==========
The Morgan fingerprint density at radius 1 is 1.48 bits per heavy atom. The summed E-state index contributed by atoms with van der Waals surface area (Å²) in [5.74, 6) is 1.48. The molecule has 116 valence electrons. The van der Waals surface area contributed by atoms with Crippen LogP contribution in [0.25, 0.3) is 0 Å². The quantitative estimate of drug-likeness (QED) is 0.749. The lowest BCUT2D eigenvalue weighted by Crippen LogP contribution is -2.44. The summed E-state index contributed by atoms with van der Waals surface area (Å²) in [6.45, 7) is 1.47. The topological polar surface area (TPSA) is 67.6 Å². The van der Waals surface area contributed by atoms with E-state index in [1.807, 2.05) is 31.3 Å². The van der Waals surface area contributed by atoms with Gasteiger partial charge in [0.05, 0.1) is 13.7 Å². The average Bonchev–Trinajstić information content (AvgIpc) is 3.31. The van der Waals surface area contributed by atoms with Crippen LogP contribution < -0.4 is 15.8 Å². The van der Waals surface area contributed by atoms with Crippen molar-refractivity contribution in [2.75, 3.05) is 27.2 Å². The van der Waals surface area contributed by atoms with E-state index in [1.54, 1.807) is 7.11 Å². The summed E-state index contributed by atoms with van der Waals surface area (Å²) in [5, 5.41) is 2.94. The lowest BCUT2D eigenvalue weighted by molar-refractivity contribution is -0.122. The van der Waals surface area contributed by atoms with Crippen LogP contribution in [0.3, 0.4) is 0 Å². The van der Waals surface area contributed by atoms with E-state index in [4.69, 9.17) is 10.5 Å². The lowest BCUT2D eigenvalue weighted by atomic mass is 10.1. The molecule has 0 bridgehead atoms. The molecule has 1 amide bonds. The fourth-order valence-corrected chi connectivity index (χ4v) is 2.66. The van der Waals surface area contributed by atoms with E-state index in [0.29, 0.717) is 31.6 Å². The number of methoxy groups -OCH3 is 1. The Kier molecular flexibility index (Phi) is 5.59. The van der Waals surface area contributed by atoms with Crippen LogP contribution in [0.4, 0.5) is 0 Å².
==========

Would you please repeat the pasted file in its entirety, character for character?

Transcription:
The Morgan fingerprint density at radius 1 is 1.48 bits per heavy atom. The summed E-state index contributed by atoms with van der Waals surface area (Å²) in [5.74, 6) is 1.48. The molecule has 116 valence electrons. The van der Waals surface area contributed by atoms with Crippen LogP contribution in [0.25, 0.3) is 0 Å². The quantitative estimate of drug-likeness (QED) is 0.749. The lowest BCUT2D eigenvalue weighted by Crippen LogP contribution is -2.44. The summed E-state index contributed by atoms with van der Waals surface area (Å²) in [6.45, 7) is 1.47. The topological polar surface area (TPSA) is 67.6 Å². The van der Waals surface area contributed by atoms with E-state index in [1.807, 2.05) is 31.3 Å². The van der Waals surface area contributed by atoms with Gasteiger partial charge in [0.05, 0.1) is 13.7 Å². The average Bonchev–Trinajstić information content (AvgIpc) is 3.31. The van der Waals surface area contributed by atoms with Crippen LogP contribution < -0.4 is 15.8 Å². The van der Waals surface area contributed by atoms with Crippen molar-refractivity contribution in [2.75, 3.05) is 27.2 Å². The van der Waals surface area contributed by atoms with E-state index in [1.54, 1.807) is 7.11 Å². The summed E-state index contributed by atoms with van der Waals surface area (Å²) in [5, 5.41) is 2.94. The lowest BCUT2D eigenvalue weighted by molar-refractivity contribution is -0.122. The van der Waals surface area contributed by atoms with Crippen LogP contribution in [0.3, 0.4) is 0 Å². The van der Waals surface area contributed by atoms with E-state index in [4.69, 9.17) is 10.5 Å². The lowest BCUT2D eigenvalue weighted by atomic mass is 10.1. The molecule has 0 bridgehead atoms. The molecule has 1 amide bonds. The fourth-order valence-corrected chi connectivity index (χ4v) is 2.66. The van der Waals surface area contributed by atoms with E-state index in [0.29, 0.717) is 31.6 Å². The number of methoxy groups -OCH3 is 1. The Kier molecular flexibility index (Phi) is 5.59. The van der Waals surface area contributed by atoms with Crippen LogP contribution in [0.4, 0.5) is 0 Å².